I had just walked across the wooden planks above the fenced corrals where the fours bulls munched hay. Each bull would take a turn in the Santa Marie Bull Ring in La Gloria, Texas later that day. I had been given this privileged walk above the bulls by the Fred Renk, promoter and owner of the Bull Ring. To take a look at the bulls from the catwalk above their holding area is not part of a typical admission ticket.
“I would not want to have to face those bulls any closer than I was up there,” I gestured to the planked walkway safe above the bulls.
As I hurried to catch up with Ed, I thought that perhaps this man speaking to me was a worker at the ranch or another spectator who had come to watch the bulls envious of my preferred treatment. Later in the cantina, I learned he was a matador.
Longinos Mendoza gives an outward appearance of calm at 2 o’clock in the cantina. He tells me that inside he is nervous. Maybe that is why he stands and doesn’t sit. “Will you go to the chapel before you enter the ring?” I ask. He admits that yes, he will ask Jesus and the Virgin Mary to watch over him this afternoon.
Mendoza began his matador career in Mexico City as a young man of the 1970s. “Bull fighting gets in your blood. You just can’t stop,” he says in prefect English.
Mendoza told me he came to Houston, Texas to perform in bull fights many years ago. “A couple photographed me during my first bull fight,” he said. “The second time they came to photograph me, they brought their daughter. I courted her in the traditional way and we married. There wasn’t much opportunity in the US for a bull fighter, so I worked to perfect my English and studied and eventually became a banker who fight bulls on the side.”
Fred Renk built and opened the Santa Maria Bull Ring in 2000 to preserve the art of bull fighting. According to Renk, it is the only bull ring in the USA open to the public. He became enchanted with bull fighting back in the 1950s when as a seminarian studying for the priesthood he saw his first bull fight in Mexico. Renk never did become an ordained Catholic priest, but he did become an amateur fighter or novillero. Fred passed his legacy to his stepson David.
David is the lanky man selling admission tickets. He is the legendary “El Texano” – one of less than a dozen American professional bull fighters and at the time, the youngest American in history to turn professional in the world of bullfighting. As child, he watched bull fighting at Fred’s side and learned the art of bull fighting from some of the best teachers of this ancient tradition. David’s story is told in a book authored by his stepfather called Two Hearts, One Sword. The book explains how David overcame physical challenges – club feet which were eventually surgically repaired and his height - to fight the bulls. His debut, his first formal novillada, happened on February 22, 1977 in Reynosa’s Plaza Santa Fe. David went on to become the first North American matador in history to be chosen to receive the honor of completing his doctorate in La Plaza Mexico, the largest bull ring in the world. That was back in 1983. Now, David is retired from the ring. Goring by a bull has left him scared and now unable to stand in the ring anymore.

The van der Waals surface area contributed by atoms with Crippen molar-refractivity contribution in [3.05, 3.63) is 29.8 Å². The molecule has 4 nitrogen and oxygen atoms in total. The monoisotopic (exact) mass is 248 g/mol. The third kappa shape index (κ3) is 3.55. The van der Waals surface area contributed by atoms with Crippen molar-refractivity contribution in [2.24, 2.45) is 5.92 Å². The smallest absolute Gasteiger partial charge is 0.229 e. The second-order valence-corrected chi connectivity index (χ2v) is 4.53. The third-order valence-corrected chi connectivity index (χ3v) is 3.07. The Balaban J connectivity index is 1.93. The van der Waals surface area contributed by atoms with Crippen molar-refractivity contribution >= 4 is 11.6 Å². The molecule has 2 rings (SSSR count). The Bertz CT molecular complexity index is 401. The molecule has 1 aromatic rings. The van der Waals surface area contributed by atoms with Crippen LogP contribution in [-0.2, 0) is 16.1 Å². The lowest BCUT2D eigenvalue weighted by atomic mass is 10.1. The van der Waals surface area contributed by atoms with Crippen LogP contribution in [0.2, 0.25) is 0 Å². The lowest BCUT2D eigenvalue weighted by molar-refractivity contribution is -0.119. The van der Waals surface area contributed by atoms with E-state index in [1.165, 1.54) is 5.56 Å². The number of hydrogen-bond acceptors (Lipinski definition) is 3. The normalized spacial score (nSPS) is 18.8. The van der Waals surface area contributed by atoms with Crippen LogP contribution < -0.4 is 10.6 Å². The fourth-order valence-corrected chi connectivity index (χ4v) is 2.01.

Lyn Sherwood had gone to Spain as a young man. Grey stubble now covers his unshaven face, a leather hat shades his eyes and a beer stays cool in a foam sleeve. “I fought bulls until one day a bull nearly made me as soprano. Then, I gave it up.” Lyn traded his cape for a camera and pen. He is author of a book on bullfighting Yankees in the Afternoon. He showed me the mock up of his new coffee table book. These matador photos and bull fighting history will be published when Lyn finds sponsors to cover the cost of printing and promotion. Today, Lyn is Master of Ceremonies and judge. He leads the crowd in shouts of “Olé” and judges whether the matador is awarded one mock ear from a bull, two ears, or two ears and a tail.
January 13, 2008